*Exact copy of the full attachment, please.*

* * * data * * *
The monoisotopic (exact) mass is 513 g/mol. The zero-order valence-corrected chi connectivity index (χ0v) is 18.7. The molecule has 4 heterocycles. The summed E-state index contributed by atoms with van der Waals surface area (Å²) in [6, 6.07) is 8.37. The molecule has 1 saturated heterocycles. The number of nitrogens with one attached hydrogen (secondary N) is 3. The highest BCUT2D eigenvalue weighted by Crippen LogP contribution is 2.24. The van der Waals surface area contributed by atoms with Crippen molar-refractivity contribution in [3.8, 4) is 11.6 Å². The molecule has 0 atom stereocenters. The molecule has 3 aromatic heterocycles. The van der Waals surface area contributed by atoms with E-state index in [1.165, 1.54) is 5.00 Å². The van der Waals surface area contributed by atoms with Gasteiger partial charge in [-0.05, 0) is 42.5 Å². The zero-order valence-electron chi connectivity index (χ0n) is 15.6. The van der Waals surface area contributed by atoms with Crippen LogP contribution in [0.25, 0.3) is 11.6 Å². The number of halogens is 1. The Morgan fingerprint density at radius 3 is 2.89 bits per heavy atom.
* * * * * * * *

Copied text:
The monoisotopic (exact) mass is 513 g/mol. The zero-order valence-corrected chi connectivity index (χ0v) is 18.7. The molecule has 4 heterocycles. The summed E-state index contributed by atoms with van der Waals surface area (Å²) in [6, 6.07) is 8.37. The molecule has 1 saturated heterocycles. The number of nitrogens with one attached hydrogen (secondary N) is 3. The highest BCUT2D eigenvalue weighted by Crippen LogP contribution is 2.24. The van der Waals surface area contributed by atoms with Crippen molar-refractivity contribution in [3.8, 4) is 11.6 Å². The molecule has 0 atom stereocenters. The molecule has 3 aromatic heterocycles. The van der Waals surface area contributed by atoms with E-state index in [1.165, 1.54) is 5.00 Å². The van der Waals surface area contributed by atoms with Gasteiger partial charge in [-0.05, 0) is 42.5 Å². The zero-order valence-electron chi connectivity index (χ0n) is 15.6. The van der Waals surface area contributed by atoms with Crippen LogP contribution in [0.25, 0.3) is 11.6 Å². The number of halogens is 1. The Morgan fingerprint density at radius 3 is 2.89 bits per heavy atom.